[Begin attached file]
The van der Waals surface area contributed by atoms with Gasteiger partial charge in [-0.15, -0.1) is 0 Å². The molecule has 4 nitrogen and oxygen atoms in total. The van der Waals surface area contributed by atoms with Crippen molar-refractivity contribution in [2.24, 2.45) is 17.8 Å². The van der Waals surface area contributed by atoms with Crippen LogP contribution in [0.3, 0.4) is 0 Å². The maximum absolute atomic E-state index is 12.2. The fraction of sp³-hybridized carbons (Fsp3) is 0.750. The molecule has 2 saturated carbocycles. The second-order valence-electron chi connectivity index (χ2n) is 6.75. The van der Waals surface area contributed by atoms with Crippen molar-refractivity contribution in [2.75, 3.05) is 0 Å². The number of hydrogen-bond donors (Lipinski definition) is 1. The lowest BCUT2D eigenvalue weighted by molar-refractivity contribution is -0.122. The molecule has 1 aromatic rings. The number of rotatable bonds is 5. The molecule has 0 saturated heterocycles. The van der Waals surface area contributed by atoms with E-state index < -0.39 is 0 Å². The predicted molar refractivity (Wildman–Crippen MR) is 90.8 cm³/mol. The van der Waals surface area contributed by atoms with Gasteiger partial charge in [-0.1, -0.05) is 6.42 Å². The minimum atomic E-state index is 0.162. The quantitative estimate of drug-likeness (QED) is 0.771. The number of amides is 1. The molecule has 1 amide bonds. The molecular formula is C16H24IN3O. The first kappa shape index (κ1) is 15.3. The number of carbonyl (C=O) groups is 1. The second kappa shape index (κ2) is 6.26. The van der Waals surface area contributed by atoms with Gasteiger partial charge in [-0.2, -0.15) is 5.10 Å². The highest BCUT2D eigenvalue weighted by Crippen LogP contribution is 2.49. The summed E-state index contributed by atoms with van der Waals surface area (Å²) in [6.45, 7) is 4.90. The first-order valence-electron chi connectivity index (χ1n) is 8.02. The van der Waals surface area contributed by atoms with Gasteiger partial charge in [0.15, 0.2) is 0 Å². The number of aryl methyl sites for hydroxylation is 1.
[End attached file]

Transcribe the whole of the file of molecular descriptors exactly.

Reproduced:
The van der Waals surface area contributed by atoms with Gasteiger partial charge in [-0.15, -0.1) is 0 Å². The molecule has 4 nitrogen and oxygen atoms in total. The van der Waals surface area contributed by atoms with Crippen molar-refractivity contribution in [2.24, 2.45) is 17.8 Å². The van der Waals surface area contributed by atoms with Crippen LogP contribution in [0.3, 0.4) is 0 Å². The maximum absolute atomic E-state index is 12.2. The fraction of sp³-hybridized carbons (Fsp3) is 0.750. The molecule has 2 saturated carbocycles. The second-order valence-electron chi connectivity index (χ2n) is 6.75. The van der Waals surface area contributed by atoms with Crippen molar-refractivity contribution in [2.75, 3.05) is 0 Å². The number of hydrogen-bond donors (Lipinski definition) is 1. The lowest BCUT2D eigenvalue weighted by molar-refractivity contribution is -0.122. The molecule has 1 aromatic rings. The number of rotatable bonds is 5. The molecule has 0 saturated heterocycles. The van der Waals surface area contributed by atoms with E-state index < -0.39 is 0 Å². The predicted molar refractivity (Wildman–Crippen MR) is 90.8 cm³/mol. The van der Waals surface area contributed by atoms with Gasteiger partial charge in [-0.1, -0.05) is 6.42 Å². The minimum atomic E-state index is 0.162. The quantitative estimate of drug-likeness (QED) is 0.771. The number of amides is 1. The molecule has 1 amide bonds. The molecular formula is C16H24IN3O. The first kappa shape index (κ1) is 15.3. The number of carbonyl (C=O) groups is 1. The second kappa shape index (κ2) is 6.26. The van der Waals surface area contributed by atoms with Gasteiger partial charge in [-0.2, -0.15) is 5.10 Å². The highest BCUT2D eigenvalue weighted by Crippen LogP contribution is 2.49. The summed E-state index contributed by atoms with van der Waals surface area (Å²) in [6.45, 7) is 4.90. The first-order valence-electron chi connectivity index (χ1n) is 8.02. The van der Waals surface area contributed by atoms with Gasteiger partial charge in [0.15, 0.2) is 0 Å². The number of aryl methyl sites for hydroxylation is 1.